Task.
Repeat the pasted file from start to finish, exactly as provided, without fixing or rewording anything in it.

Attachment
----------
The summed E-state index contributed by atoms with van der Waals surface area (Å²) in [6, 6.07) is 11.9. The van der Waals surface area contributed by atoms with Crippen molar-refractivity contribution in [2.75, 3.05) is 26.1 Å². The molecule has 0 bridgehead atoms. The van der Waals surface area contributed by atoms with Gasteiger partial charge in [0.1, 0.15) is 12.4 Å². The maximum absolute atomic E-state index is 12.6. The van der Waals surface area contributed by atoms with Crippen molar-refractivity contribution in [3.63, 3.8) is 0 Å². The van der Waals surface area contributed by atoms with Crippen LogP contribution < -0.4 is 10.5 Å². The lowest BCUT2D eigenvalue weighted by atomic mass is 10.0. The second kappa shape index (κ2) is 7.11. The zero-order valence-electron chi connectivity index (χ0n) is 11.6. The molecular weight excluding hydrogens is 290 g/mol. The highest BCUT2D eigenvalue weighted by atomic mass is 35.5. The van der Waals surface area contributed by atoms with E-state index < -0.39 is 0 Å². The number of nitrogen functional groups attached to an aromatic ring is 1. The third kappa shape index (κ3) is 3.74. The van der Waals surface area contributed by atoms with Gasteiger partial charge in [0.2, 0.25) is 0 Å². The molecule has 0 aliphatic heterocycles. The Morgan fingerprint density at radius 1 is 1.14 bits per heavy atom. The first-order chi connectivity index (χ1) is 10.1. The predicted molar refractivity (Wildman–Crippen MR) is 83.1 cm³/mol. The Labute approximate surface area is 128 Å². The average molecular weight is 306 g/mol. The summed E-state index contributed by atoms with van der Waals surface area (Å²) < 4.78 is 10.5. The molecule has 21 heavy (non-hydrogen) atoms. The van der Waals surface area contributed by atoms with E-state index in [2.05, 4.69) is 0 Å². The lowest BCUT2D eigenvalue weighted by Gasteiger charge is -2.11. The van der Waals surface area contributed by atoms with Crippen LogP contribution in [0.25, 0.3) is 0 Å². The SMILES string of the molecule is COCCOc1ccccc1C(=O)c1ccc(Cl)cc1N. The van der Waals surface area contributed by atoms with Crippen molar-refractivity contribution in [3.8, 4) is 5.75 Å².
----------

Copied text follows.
The summed E-state index contributed by atoms with van der Waals surface area (Å²) in [6, 6.07) is 11.9. The van der Waals surface area contributed by atoms with Crippen molar-refractivity contribution in [2.75, 3.05) is 26.1 Å². The molecule has 0 bridgehead atoms. The van der Waals surface area contributed by atoms with Gasteiger partial charge in [0.1, 0.15) is 12.4 Å². The maximum absolute atomic E-state index is 12.6. The van der Waals surface area contributed by atoms with Crippen molar-refractivity contribution in [3.63, 3.8) is 0 Å². The van der Waals surface area contributed by atoms with Crippen LogP contribution < -0.4 is 10.5 Å². The lowest BCUT2D eigenvalue weighted by atomic mass is 10.0. The second kappa shape index (κ2) is 7.11. The zero-order valence-electron chi connectivity index (χ0n) is 11.6. The molecular weight excluding hydrogens is 290 g/mol. The highest BCUT2D eigenvalue weighted by atomic mass is 35.5. The van der Waals surface area contributed by atoms with E-state index < -0.39 is 0 Å². The number of nitrogen functional groups attached to an aromatic ring is 1. The third kappa shape index (κ3) is 3.74. The van der Waals surface area contributed by atoms with Gasteiger partial charge in [0.2, 0.25) is 0 Å². The molecule has 0 aliphatic heterocycles. The Morgan fingerprint density at radius 1 is 1.14 bits per heavy atom. The first-order chi connectivity index (χ1) is 10.1. The predicted molar refractivity (Wildman–Crippen MR) is 83.1 cm³/mol. The Labute approximate surface area is 128 Å². The average molecular weight is 306 g/mol. The summed E-state index contributed by atoms with van der Waals surface area (Å²) < 4.78 is 10.5. The molecule has 21 heavy (non-hydrogen) atoms. The van der Waals surface area contributed by atoms with E-state index in [2.05, 4.69) is 0 Å². The lowest BCUT2D eigenvalue weighted by Gasteiger charge is -2.11. The van der Waals surface area contributed by atoms with Crippen LogP contribution in [0.25, 0.3) is 0 Å². The SMILES string of the molecule is COCCOc1ccccc1C(=O)c1ccc(Cl)cc1N. The van der Waals surface area contributed by atoms with Crippen molar-refractivity contribution in [3.8, 4) is 5.75 Å².